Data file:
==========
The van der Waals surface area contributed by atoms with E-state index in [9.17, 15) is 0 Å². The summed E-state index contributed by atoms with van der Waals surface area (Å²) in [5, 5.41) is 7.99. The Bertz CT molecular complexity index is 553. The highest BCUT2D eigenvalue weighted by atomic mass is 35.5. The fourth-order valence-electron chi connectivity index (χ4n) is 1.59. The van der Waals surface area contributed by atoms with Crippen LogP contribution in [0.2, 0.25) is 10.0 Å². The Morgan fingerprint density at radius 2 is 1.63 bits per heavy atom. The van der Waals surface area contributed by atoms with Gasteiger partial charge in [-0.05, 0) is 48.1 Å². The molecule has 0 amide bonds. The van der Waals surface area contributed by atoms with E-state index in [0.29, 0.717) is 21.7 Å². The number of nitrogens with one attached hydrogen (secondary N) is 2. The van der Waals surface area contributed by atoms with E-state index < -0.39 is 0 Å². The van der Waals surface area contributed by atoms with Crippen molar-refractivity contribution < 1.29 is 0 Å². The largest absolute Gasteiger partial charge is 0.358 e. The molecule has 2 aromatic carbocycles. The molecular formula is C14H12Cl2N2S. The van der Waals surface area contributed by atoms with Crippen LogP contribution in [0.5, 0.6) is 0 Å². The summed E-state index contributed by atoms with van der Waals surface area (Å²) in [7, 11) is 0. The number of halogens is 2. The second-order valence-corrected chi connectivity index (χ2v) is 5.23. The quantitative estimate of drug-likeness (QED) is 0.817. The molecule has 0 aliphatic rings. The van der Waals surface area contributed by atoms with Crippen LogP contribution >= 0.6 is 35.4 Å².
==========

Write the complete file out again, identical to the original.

The van der Waals surface area contributed by atoms with E-state index in [9.17, 15) is 0 Å². The summed E-state index contributed by atoms with van der Waals surface area (Å²) in [5, 5.41) is 7.99. The Bertz CT molecular complexity index is 553. The highest BCUT2D eigenvalue weighted by atomic mass is 35.5. The fourth-order valence-electron chi connectivity index (χ4n) is 1.59. The van der Waals surface area contributed by atoms with Crippen LogP contribution in [0.2, 0.25) is 10.0 Å². The Morgan fingerprint density at radius 2 is 1.63 bits per heavy atom. The van der Waals surface area contributed by atoms with Gasteiger partial charge in [-0.05, 0) is 48.1 Å². The molecule has 0 amide bonds. The van der Waals surface area contributed by atoms with E-state index in [0.29, 0.717) is 21.7 Å². The number of nitrogens with one attached hydrogen (secondary N) is 2. The van der Waals surface area contributed by atoms with E-state index < -0.39 is 0 Å². The van der Waals surface area contributed by atoms with Crippen molar-refractivity contribution < 1.29 is 0 Å². The largest absolute Gasteiger partial charge is 0.358 e. The molecule has 2 aromatic carbocycles. The molecular formula is C14H12Cl2N2S. The van der Waals surface area contributed by atoms with Crippen LogP contribution in [0.5, 0.6) is 0 Å². The summed E-state index contributed by atoms with van der Waals surface area (Å²) in [7, 11) is 0. The number of halogens is 2. The second-order valence-corrected chi connectivity index (χ2v) is 5.23. The quantitative estimate of drug-likeness (QED) is 0.817. The molecule has 0 aliphatic rings. The van der Waals surface area contributed by atoms with Crippen LogP contribution >= 0.6 is 35.4 Å².